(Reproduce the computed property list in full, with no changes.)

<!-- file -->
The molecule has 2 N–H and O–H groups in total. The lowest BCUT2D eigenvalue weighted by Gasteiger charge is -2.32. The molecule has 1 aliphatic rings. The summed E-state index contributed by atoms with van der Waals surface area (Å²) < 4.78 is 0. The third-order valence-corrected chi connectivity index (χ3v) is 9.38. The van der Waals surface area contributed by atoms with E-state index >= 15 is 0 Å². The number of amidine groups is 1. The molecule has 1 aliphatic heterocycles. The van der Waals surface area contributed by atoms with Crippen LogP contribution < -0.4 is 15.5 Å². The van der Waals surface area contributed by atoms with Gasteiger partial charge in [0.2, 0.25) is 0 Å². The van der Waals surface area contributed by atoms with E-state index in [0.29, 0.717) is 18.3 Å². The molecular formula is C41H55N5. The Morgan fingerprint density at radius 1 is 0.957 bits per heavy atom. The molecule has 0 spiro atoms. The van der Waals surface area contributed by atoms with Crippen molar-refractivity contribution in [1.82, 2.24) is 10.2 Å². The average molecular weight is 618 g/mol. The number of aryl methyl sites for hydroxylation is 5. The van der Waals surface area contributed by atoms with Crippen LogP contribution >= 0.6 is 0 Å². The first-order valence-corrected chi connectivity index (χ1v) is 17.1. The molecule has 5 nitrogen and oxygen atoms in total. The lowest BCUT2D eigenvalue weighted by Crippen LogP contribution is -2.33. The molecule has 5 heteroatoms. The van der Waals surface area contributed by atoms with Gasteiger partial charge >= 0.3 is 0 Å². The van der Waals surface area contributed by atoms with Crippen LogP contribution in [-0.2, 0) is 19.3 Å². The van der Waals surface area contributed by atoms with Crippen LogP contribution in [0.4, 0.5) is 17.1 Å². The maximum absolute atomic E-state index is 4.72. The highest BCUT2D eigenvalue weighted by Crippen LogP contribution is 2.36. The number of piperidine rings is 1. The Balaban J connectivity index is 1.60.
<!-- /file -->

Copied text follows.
The molecule has 2 N–H and O–H groups in total. The lowest BCUT2D eigenvalue weighted by Gasteiger charge is -2.32. The molecule has 1 aliphatic rings. The summed E-state index contributed by atoms with van der Waals surface area (Å²) < 4.78 is 0. The third-order valence-corrected chi connectivity index (χ3v) is 9.38. The van der Waals surface area contributed by atoms with E-state index >= 15 is 0 Å². The number of amidine groups is 1. The molecule has 1 aliphatic heterocycles. The van der Waals surface area contributed by atoms with Crippen LogP contribution < -0.4 is 15.5 Å². The van der Waals surface area contributed by atoms with Gasteiger partial charge in [0.2, 0.25) is 0 Å². The van der Waals surface area contributed by atoms with E-state index in [0.29, 0.717) is 18.3 Å². The molecular formula is C41H55N5. The Morgan fingerprint density at radius 1 is 0.957 bits per heavy atom. The molecule has 0 spiro atoms. The van der Waals surface area contributed by atoms with Crippen molar-refractivity contribution in [1.82, 2.24) is 10.2 Å². The average molecular weight is 618 g/mol. The number of aryl methyl sites for hydroxylation is 5. The van der Waals surface area contributed by atoms with Crippen LogP contribution >= 0.6 is 0 Å². The first-order valence-corrected chi connectivity index (χ1v) is 17.1. The molecule has 5 nitrogen and oxygen atoms in total. The lowest BCUT2D eigenvalue weighted by Crippen LogP contribution is -2.33. The molecule has 5 heteroatoms. The van der Waals surface area contributed by atoms with Gasteiger partial charge >= 0.3 is 0 Å². The van der Waals surface area contributed by atoms with Crippen LogP contribution in [-0.2, 0) is 19.3 Å². The van der Waals surface area contributed by atoms with Crippen LogP contribution in [0.4, 0.5) is 17.1 Å². The maximum absolute atomic E-state index is 4.72. The highest BCUT2D eigenvalue weighted by Crippen LogP contribution is 2.36. The number of piperidine rings is 1. The Balaban J connectivity index is 1.60.